Parental beliefs about their well child(ren)'s risk of problems. Fifty percent (n = 41, 95%; confidence interval, 39%-61%) of parents felt that their well child(ren) would have problems as a result of their sick child's illness. Those parents whose sick child had completed treatment were significantly more likely to say that they felt that their well child had not had, nor would not have problems as a result of their sick child's illness ([chi square] = 6.61, p < 0.05).
Views on sibling support received. Only 40% (n = 33) of respondents said that any member of the multidisciplinary team had ever tried to help their well child(ren) (see Table 2). However, when offered, the help was generally (86%, n = 25) seen as useful. Only a quarter of respondents felt that the written information they had been given either for their well child directly, or to advise them on helping their well child(ren) was adequate. One parent commented that she would be willing to pay for such literature. Only 14% felt that the video information provided on this subject was sufficient.
Views on proposed activities. When asked about what type of interventions they would be happy for their well child to participate in, the majority of parents consented to each of the 10 activities suggested (see Table 3). Most parents who explained their "No" response(s) to these interventions gave their reason(s) in terms of protecting their well child from the possible adverse effects of activities.
Those families who said they had observed or expected problems in their well child(ren) were consistently more willing for their involvement in the 10 proposed activities (see Table 3). For "Hospital Tour and Equipment Play" ([chi square] = 7.31, p < 0.01), "Hospital Play" ([chi square] = 7.16, p < 0.01), and "Telephone Support" (2 = 4.32, p <0 .05) activities, this association reached significance. Mothers were repeatedly more likely to say "Yes" to the suggested interventions than fathers. This association reached significance ([chi square] = 4.25 incorporating Yate's correction, p < 0.05) for Hospital Play, and also when the answers from all proposed activity types were combined to create a "Willingness" score (U = 257, p < 0.004).
The "Willingness" score was also used to compare the distribution of answers from parents of children in different age groups. Parents of adult siblings (i.e., families where the mean age of the siblings was >16 years) were shown to be significantly less willing than those with mean age 1 ]]6 years (U = 39, P < 0.00006). Also, those families whose siblings' mean age was < 7 years were less willing (U = 522, p < 0.06) than those with sibling mean age 7-16 years. Many parents quoted age (either as being "Too young" or "Too old") as their reason for saying "No" to proposed activities.
Parents were also asked whether they thought their well child should be more involved in their sick child's nursing care. Fifty-eight percent (n = 43) of respondents said yes to this (95%, confidence interval 52%-64%). Two parents stated that they thought such involvement could upset their child.
Views on intervention format. Parents were asked to which of six different types of session parents would be able to bring their well child. As shown in Figure 1 if the session types necessitated more parental commitment in terms of resources needed to facilitate the well child's attendance, fewer parents said that their well child(ren) could attend the session. In qualitative statements, parents frequently gave time and transport resources as reasons for their family's inability to attend. Reasons for nonattendance were given in terms of the needs of siblings, parents, and the whole family.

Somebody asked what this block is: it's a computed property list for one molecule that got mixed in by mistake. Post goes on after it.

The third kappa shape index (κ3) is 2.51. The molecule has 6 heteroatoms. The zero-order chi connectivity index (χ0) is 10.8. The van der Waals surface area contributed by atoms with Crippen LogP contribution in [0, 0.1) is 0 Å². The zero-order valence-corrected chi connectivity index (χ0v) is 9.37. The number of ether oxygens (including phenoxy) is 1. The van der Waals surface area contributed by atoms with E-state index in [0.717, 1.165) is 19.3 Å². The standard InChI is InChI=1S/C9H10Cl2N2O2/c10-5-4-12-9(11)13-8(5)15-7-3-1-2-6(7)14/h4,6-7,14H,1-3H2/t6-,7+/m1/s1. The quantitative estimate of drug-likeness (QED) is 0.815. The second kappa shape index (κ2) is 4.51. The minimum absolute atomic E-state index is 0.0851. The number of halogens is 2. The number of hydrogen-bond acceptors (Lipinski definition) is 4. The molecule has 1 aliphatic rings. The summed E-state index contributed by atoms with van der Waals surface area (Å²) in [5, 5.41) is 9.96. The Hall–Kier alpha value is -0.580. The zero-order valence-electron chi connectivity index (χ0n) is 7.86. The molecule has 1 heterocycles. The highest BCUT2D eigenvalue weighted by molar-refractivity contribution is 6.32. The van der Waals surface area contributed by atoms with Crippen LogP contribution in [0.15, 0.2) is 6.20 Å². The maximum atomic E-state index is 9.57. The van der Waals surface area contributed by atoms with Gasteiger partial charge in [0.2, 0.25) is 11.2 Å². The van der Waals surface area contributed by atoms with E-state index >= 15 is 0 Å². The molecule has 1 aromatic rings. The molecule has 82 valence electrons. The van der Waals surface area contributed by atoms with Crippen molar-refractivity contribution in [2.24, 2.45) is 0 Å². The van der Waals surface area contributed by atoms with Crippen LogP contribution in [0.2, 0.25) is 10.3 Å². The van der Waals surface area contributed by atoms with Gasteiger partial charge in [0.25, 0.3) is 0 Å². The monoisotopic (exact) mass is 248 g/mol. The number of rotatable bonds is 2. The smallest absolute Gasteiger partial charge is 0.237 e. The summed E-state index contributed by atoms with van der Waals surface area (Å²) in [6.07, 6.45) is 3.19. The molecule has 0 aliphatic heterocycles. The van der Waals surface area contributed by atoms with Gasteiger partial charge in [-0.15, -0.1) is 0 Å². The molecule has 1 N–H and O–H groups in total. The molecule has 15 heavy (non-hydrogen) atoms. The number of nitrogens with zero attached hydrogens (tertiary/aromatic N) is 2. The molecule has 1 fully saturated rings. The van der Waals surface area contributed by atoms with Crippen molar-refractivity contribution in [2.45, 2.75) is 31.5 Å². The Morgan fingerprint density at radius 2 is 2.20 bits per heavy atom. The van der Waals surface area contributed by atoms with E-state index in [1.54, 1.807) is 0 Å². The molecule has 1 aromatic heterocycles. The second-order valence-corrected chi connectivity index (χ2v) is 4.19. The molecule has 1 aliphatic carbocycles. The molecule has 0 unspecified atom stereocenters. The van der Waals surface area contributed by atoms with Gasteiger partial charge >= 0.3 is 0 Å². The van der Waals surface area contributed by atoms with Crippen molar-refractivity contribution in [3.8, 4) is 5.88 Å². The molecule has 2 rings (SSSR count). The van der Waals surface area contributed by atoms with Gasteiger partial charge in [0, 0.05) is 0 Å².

[FIGURE 1 OMITTED]
Those families anticipating problems with their well child(ren) were more likely to say they could attend offered session types, and this association reached a significant level in the case of half-day sessions ([chi square] = 7.94, p < 0.01). and full day sessions with outpatient appointments ([chi square] = 10.71, p<0.01). When all session types were combined to formulate an "Able-to-Attend" score for each respondent, the distribution of scores for those families observing/anticipating problems was significantly higher (U = 417, p < 0.01) than for those families not observing/anticipating problems.
The final fixed-response questions asked parents their feelings about whole-family sessions. Seventy-two percent (n = 53, 95% confidence interval 66%-77%) of parents said that sessions designed for the whole family would be more useful than sessions designed for siblings alone. This preference for whole-family sessions was significantly stronger ([chi square] =7.71, p < 0.01) in families that had stated earlier in the questionnaire that they had seen or expected problems in their well child. Fifty-nine percent of families (n = 39, 95% confidence interval 53-65%) said that a whole-family session would be easier to attend than a sibling-only session.
Additional information offered by parents. Less than a quarter of respondents completed a final openended question asking for any further relevant information. Those that did, either described changes that they had observed in their well child(ren) (these changes matched those commonly found in the literature) or described what they felt was needed to help their well child(ren) to cope. Many of these suggestions were reiterations of interventions described earlier in the questionnaire. New ideas included:
* Information on ways siblings could help (within the family).
* Information packs for parents and others involved with siblings.
* Encouragement for the sick child to act normally and behave considerately.